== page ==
Graduation Year


Document Type




Degree Name

Doctor of Philosophy (Ph.D.)

Degree Granting Department

Engineering Computer Science

Major Professor

Yu Sun, Ph.D.

Co-Major Professor

Kaiqi Xiong, Ph.D.

Committee Member

Yicheng Tu, Ph.D.

Committee Member

Lawrence Hall, Ph.D.

Committee Member

Xiaopeng Li, Ph.D.


Adversarial Attack, Information Theft, Software Defined Networking, User Behavior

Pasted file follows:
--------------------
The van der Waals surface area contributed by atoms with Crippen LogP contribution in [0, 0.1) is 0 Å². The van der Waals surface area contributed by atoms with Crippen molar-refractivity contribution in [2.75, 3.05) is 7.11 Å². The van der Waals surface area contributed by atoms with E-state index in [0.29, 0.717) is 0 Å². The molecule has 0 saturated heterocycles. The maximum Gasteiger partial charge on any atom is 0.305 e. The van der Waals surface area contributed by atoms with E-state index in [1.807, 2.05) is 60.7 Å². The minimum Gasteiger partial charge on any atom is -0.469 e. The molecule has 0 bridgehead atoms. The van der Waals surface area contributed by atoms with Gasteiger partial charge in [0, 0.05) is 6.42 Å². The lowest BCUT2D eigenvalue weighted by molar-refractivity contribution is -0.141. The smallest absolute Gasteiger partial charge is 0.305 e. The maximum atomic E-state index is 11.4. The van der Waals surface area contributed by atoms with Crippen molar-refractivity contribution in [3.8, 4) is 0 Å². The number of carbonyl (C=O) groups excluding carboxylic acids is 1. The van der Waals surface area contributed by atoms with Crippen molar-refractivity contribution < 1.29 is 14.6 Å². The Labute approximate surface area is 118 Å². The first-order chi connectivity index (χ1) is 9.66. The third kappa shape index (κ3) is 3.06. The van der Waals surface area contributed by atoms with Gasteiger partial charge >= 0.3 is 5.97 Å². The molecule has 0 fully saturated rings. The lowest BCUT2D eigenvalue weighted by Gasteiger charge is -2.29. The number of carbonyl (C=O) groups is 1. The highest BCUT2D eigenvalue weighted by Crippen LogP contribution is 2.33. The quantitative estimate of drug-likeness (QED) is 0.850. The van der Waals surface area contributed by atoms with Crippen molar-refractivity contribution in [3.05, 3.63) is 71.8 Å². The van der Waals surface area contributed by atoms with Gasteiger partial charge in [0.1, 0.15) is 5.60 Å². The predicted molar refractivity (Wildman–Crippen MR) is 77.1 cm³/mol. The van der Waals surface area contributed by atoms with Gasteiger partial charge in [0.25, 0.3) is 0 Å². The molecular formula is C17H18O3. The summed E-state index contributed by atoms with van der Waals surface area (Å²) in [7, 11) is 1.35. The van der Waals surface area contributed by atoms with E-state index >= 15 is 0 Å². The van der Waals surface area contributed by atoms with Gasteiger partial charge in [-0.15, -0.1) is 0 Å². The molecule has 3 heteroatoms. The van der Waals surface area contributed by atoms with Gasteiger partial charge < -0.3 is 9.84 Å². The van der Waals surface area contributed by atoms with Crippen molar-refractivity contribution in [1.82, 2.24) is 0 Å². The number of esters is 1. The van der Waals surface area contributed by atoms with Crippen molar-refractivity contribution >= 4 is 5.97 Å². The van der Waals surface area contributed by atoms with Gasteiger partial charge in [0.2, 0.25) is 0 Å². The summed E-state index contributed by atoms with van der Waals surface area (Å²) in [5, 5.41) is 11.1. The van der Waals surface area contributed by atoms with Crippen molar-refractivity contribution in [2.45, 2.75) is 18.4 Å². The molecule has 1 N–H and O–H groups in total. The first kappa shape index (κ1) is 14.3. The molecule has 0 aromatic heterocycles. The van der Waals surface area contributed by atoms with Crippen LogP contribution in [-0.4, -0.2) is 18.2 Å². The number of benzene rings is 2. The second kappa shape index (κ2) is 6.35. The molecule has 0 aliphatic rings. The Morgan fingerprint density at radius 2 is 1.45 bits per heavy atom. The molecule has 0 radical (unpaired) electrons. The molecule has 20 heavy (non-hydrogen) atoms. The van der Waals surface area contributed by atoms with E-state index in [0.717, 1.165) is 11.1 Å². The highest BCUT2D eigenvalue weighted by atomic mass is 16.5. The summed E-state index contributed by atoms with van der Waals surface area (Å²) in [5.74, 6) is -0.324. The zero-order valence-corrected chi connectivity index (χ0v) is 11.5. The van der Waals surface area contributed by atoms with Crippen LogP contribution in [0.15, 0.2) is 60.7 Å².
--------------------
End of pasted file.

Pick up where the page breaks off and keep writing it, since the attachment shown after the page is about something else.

With the rapid development of a computer network, our lives are already inseparable from it. Wireless Fidelity (Wi-Fi) is in use everywhere; more and more devices are connected to the Internet, and many companies and individuals tend to store their data and information online. Furthermore, it is now very convenient to communicate with each other through email and text messages. However, widespread networks also provide more attack surfaces for attackers. There are a variety of network attacks aimed at information theft. To better defend against those network attacks, one needs to have a broad knowledge of existing attacks. In this dissertation, we address four different types of attacks. (1) We first focus on domain name security, as it is an essential component in a computer network. Attackers can use Domain Generation Algorithm (DGA)-based malware to infiltrate a network and eventually gain access to the network, leading to the loss of a company's assets or personal information theft. We propose a DGA-based malware detection framework for detecting DGA-based malware to alleviate the threat to defend against this type of attack. The threat data was collected from real-world network traffic over a year. The proposed DGA-based malware detection framework consists of a two-level model that performs classification and clustering and a time-series prediction model to predict future DGA domain features. (2) We then focus on Wi-Fi security and countermeasures against Key Reinstallation Attack (KRACK), which utilizes the serious weakness in the 4-way handshake of Wi-Fi Protected Access 2 (WPA2) and aims at stealing Wi-Fi users' information. We propose a Software-Defined Networking (SDN)-based detection and mitigation framework to defend against KRACK. The proposed framework consists of two stages. In the detection stage, we monitor Wi-Fi's network traffic and detect message 3 of the 4-way handshake, where message 3 is a replaying transmission message launched by an attacker based on nonce resets. In the mitigation stage, we update the forwarding rule in the flow table to redirect the attack traffic and prevent it from going to the user. (3) To efficiently prevent users from being victims of information theft, it is also essential to understand how users will behave when facing those attacks. In this dissertation, we focus on studying user behavior when a user encounters with phishing attacks. We propose two study designs: an on-site study design and online study design. We not only collect personal background information through survey questions but also design the necessary software to collect experimental data, such as time measurement and mouse movement. We analyze which factors, such as intervention, monetary incentive, and phishing types, play an important role in phishing attacks. Furthermore, we propose a machine learning framework to help analyze collected data. (4) Since machine learning has been widely used in defending against network attacks, we need to ensure the robustness of the proposed machine learning algorithms and prevent them from adversarial attacks. Last but not least, we explore adversarial examples for attacking the machine learning model used to detect false data injection attacks in an in-vehicle network and build an Adversarial Attack Defending System (AADS) for ensuring the robustness of the machine learning model and securing the in-vehicle network.